JPSO Tests Out Drone at Marrero Crime Scene

July 8, 2014 | Updated: 4:06 p.m., July 10, 2014

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MARRERO, La. (WGNO) – Can drones help investigators at major crimes scenes?

Today the Jefferson Parish Sheriff’s Office launched a drone to capture video of a crime scene from overhead. They say it’s a first. WGNO News Anchor Vanessa Bolano brings us the images and the great drone debate.

To some it may seem like something from out of this world. For the Jefferson Parish Sheriff’s Office Tuesday afternoon was a test drive.

JPSO authorities tell us deputies launched a drone for the first time over a crime scene in Marrero where 16-year old Stefan Johnson was killed.

Retired FBI Special Agent in Charge Jim Bernazzani says the feds have been using drones for some time now, but it’s the first time he’s heard of local law enforcement agents launching them here.

“Two things with the drones. One: they’re very cost efficient. One drone takes the place of approximately 20 surveillance personnel, and the second is that law enforcement doesn’t have to announce their presence now. They can fly in very quietly, do the surveillance they need to do, get the information back to the tactical people on the ground, and move forward,” explains Bernazzani.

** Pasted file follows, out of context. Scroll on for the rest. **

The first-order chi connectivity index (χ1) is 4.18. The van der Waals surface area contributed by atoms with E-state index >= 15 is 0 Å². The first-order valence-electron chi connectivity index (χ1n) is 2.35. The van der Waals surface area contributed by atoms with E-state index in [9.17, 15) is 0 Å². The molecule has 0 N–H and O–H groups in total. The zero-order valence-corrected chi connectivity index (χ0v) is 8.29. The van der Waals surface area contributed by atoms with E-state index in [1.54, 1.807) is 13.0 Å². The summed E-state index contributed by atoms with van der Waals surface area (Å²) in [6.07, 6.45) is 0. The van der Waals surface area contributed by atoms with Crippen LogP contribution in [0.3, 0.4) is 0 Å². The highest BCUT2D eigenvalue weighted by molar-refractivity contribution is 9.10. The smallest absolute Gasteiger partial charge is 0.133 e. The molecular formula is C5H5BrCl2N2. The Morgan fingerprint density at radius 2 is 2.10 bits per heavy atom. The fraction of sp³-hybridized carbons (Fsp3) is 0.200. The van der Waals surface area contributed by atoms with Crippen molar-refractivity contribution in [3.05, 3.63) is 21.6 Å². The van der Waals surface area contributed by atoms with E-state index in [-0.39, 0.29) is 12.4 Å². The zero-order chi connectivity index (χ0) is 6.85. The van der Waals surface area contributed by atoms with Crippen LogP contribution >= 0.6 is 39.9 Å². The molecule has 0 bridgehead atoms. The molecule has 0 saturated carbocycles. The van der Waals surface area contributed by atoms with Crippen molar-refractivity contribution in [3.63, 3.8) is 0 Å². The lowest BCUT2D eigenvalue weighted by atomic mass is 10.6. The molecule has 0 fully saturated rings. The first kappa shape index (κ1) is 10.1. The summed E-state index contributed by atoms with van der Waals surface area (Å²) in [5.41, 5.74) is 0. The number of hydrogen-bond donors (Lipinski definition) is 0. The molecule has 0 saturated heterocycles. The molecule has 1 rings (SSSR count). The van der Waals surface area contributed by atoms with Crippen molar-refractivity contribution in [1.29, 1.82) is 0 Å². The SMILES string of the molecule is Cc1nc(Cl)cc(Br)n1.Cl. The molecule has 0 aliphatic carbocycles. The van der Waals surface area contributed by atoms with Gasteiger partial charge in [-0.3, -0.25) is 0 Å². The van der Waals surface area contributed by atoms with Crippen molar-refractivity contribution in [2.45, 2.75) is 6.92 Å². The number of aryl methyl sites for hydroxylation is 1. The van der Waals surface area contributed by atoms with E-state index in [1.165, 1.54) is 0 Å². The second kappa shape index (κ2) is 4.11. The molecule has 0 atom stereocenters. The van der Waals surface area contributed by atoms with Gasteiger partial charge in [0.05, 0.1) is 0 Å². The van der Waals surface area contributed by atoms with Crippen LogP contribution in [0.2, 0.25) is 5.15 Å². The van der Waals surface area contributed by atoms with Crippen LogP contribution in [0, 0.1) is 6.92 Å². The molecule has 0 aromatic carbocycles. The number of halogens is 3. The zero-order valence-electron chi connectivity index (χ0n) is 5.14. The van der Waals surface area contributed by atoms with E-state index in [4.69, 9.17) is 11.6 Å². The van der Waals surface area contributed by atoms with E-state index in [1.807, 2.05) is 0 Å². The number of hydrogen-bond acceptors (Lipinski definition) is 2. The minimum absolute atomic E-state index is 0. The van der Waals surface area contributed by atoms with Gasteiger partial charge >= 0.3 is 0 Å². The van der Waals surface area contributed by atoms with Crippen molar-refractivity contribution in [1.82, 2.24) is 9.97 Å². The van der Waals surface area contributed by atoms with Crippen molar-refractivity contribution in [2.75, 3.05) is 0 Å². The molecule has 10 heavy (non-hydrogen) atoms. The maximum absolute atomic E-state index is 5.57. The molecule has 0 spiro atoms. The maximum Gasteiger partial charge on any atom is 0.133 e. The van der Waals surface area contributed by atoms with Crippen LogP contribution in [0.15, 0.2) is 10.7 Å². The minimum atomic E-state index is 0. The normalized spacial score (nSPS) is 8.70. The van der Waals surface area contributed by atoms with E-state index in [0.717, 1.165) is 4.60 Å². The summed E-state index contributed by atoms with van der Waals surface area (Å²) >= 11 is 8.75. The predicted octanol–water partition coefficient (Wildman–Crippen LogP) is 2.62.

Bernazzani says as long as their use remains public to public, meaning they wouldn’t be peaking inside someone’s home, they’re legal.


Marjorie Esman with the ACLU is concerned about privacy of the innocent.

“There’s no reason for the government to be engaging in surveillance of large areas and maybe watching what people are doing if they’re not suspected of any wrong doing, so the question has to be what will the drone get them that they couldn’t have gotten without it and what will happen to the images that they collect once their investigation into that particular crime is concluded,” questions Esman.

JPSO authorities are keeping tight-lipped about their drone operation for now, but they do tell us they’re exploring the possibility of using drones and would only use them for aerial video of a crime scene.


Bernazzani says eventually drone use may stop crimes before they happen.

“You may see, eventually down the road, drones in the skies 24 hours a day, 7 days a week, just hanging around watching. As long as it’s legal, it’s public to public, there really isn’t a constitutional concern,” says Bernazzani.

Several states have placed restrictions on drones. Here in Louisiana lawmakers discussed the drone debate this past session yet no restrictions were put in place. For now the use of drones remains unregulated in Louisiana.

Drones have been used by several police departments across the United States, including the Houston Police Department. For a complete list of police departments and other government agencies using drones click here and here.

Below is raw footage of the drone: